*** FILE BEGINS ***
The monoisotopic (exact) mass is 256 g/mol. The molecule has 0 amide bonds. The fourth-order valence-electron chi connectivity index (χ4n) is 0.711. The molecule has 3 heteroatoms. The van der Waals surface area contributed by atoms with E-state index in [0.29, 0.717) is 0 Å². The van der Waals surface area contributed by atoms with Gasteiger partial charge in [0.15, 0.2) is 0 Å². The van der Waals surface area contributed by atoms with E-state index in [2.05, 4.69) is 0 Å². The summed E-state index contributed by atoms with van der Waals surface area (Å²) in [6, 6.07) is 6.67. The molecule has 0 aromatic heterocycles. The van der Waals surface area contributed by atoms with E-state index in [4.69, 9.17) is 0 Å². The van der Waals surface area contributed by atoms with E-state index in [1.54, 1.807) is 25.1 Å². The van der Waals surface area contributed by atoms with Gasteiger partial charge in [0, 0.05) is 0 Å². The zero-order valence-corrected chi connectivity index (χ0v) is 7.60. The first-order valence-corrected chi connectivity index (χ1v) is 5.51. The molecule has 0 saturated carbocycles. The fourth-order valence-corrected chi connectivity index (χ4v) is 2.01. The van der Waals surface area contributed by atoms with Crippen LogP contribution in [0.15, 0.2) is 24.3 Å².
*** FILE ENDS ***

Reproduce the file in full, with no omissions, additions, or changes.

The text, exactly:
The monoisotopic (exact) mass is 256 g/mol. The molecule has 0 amide bonds. The fourth-order valence-electron chi connectivity index (χ4n) is 0.711. The molecule has 3 heteroatoms. The van der Waals surface area contributed by atoms with E-state index in [0.29, 0.717) is 0 Å². The van der Waals surface area contributed by atoms with Gasteiger partial charge in [0.15, 0.2) is 0 Å². The van der Waals surface area contributed by atoms with E-state index in [2.05, 4.69) is 0 Å². The summed E-state index contributed by atoms with van der Waals surface area (Å²) in [6, 6.07) is 6.67. The molecule has 0 aromatic heterocycles. The van der Waals surface area contributed by atoms with E-state index in [4.69, 9.17) is 0 Å². The van der Waals surface area contributed by atoms with E-state index in [1.54, 1.807) is 25.1 Å². The van der Waals surface area contributed by atoms with Gasteiger partial charge in [0, 0.05) is 0 Å². The zero-order valence-corrected chi connectivity index (χ0v) is 7.60. The first-order valence-corrected chi connectivity index (χ1v) is 5.51. The molecule has 0 saturated carbocycles. The fourth-order valence-corrected chi connectivity index (χ4v) is 2.01. The van der Waals surface area contributed by atoms with Crippen LogP contribution in [0.15, 0.2) is 24.3 Å².